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Falling Down But Not Falling Apart

By Rita Boersma, Youth Frontiers Retreat Specialist and Presentation Coach

“Falling really hurts sometimes. But we have to fall so we can learn to get back up.” I was really trying to be convincing to my daughter because I needed her to believe it. I rocked and soothed her as she wailed and clung to me, her bleeding lip resting on my shoulder. Lovingly, my mother-in-law called me out and said, “Well, that’s a nice philosophy, but not when it’s your kid.”READ MORE

Listening

Listening to the Other

By Joe Cavanaugh

Almost every time I open a newspaper or read an article online, I notice a righteous rant about what is happening across our nation and world. You can pick any of today’s current issues and see fingers pointing and accusations of the “other side” being wrong.READ MORE

The Teachers’ Lounge Podcast with Suzanne Hince

The Teachers’ Lounge, Youth Frontiers’ podcast for educators, brings us into a conversation about how we can build school communities where our kids can thrive – not just academically, but socially and emotionally as well. In our ninth episode of The Teachers’ Lounge, we had the privilege of talking with Suzanne Hince – Executive Director of TeamMates, a youth mentoring program that focuses on positive relationships to help develop young people’s life and academic skills. Suzanne is a former teacher who brings her knowledge of education into her work bringing young people to school and life success. READ MORE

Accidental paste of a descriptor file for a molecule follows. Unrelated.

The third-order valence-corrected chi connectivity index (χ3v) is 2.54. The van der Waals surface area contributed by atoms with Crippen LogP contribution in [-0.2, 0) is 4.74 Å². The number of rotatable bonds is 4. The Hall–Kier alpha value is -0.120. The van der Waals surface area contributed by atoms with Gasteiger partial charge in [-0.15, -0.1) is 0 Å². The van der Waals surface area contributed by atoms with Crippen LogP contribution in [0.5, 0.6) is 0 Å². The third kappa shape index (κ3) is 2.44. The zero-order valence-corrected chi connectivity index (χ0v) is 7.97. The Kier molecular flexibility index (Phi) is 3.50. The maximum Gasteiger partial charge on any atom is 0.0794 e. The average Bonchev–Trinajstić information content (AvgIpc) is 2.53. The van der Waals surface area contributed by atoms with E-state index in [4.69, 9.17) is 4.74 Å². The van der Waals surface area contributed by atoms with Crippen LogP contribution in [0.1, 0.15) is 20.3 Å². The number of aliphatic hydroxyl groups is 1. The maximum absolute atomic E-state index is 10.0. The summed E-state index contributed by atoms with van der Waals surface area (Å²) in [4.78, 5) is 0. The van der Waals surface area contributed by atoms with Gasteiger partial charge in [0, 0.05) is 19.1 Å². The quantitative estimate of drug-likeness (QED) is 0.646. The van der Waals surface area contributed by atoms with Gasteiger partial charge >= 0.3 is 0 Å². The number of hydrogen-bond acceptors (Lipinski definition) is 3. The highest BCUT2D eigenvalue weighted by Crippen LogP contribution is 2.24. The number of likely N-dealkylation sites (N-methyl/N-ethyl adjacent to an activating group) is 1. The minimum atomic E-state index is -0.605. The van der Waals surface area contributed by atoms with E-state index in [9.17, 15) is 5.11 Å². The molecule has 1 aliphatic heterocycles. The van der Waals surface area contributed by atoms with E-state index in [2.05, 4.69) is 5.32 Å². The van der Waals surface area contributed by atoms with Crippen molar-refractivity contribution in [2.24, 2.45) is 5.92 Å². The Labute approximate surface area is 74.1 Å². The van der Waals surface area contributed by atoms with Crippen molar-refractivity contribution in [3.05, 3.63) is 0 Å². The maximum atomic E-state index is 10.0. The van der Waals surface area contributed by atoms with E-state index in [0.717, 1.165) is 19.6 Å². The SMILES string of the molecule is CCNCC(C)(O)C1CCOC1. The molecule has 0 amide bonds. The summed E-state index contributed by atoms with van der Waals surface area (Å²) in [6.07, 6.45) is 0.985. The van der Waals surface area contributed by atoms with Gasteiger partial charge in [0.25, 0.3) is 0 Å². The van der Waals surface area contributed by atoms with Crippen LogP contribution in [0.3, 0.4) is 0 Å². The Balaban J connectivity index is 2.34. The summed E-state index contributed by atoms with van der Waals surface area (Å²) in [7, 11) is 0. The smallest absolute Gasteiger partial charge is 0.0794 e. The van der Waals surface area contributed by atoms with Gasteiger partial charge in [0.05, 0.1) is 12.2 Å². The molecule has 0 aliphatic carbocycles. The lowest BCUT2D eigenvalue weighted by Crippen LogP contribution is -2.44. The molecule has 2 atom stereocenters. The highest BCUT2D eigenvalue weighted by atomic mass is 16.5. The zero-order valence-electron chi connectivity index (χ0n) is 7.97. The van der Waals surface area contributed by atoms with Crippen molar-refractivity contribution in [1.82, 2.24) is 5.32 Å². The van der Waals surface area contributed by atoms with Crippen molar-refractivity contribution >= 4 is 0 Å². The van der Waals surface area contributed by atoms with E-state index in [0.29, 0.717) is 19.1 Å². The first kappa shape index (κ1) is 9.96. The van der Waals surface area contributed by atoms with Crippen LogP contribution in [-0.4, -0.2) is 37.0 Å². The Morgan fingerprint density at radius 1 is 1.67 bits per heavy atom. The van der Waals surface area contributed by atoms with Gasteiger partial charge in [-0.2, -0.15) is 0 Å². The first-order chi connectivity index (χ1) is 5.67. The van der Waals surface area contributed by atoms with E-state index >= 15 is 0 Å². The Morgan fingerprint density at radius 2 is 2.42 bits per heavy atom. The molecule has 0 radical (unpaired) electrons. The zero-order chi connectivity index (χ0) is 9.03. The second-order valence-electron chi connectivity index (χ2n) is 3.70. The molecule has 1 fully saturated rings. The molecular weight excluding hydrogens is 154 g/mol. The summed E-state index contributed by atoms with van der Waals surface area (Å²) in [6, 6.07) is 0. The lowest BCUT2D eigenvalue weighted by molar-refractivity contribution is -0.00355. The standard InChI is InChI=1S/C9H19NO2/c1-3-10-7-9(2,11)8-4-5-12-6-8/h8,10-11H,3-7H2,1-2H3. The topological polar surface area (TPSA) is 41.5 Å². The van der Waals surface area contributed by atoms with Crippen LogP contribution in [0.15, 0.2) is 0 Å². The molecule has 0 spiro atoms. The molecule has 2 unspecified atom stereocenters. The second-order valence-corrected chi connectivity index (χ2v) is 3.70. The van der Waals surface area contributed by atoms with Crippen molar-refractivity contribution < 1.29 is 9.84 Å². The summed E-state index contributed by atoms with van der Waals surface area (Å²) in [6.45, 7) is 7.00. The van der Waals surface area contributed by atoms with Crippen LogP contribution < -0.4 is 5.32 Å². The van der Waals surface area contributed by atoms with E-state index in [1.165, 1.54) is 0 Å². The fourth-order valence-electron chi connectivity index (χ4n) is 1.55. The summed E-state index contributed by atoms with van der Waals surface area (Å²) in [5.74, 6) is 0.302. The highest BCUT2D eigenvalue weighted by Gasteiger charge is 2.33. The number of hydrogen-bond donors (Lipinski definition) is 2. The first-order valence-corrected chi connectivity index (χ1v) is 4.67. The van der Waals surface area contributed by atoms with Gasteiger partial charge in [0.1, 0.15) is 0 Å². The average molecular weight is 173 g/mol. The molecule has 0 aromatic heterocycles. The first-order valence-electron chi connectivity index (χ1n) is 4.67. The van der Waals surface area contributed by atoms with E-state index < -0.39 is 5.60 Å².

Get back in the game!

By Joe Cavanaugh

I never had the privilege of meeting my father-in-law, Don Leyden, but my wife Jane, her siblings and my mother-in-law often share stories of his life and parenting. He would often say to his four children after they experienced failure or adversity, “Pick up your mitt and get back in the game.”READ MORE

The Boat Strategy

By Josh Johnson, Youth Frontiers Retreat Director and Youth Corps Manager

My wife and I are often considered the “progressive” or “cool” parents by our daughter’s friends. For example, we let our 15-year-old daughter, Reese, get a nose ring. It wasn’t a difficult choice to make, but to be honest, it wasn’t a choice I was completely thrilled with either. I knew the very moment that Reese displayed that little hole in her nose that the backlash would begin. I imagined walking through the high school during conferences, hearing another kid tell her parents, “Reese’s parents let her get a nose ring, can I get one?!” The parent would quickly declare “no” and shoot my wife and me a dirty look.READ MORE

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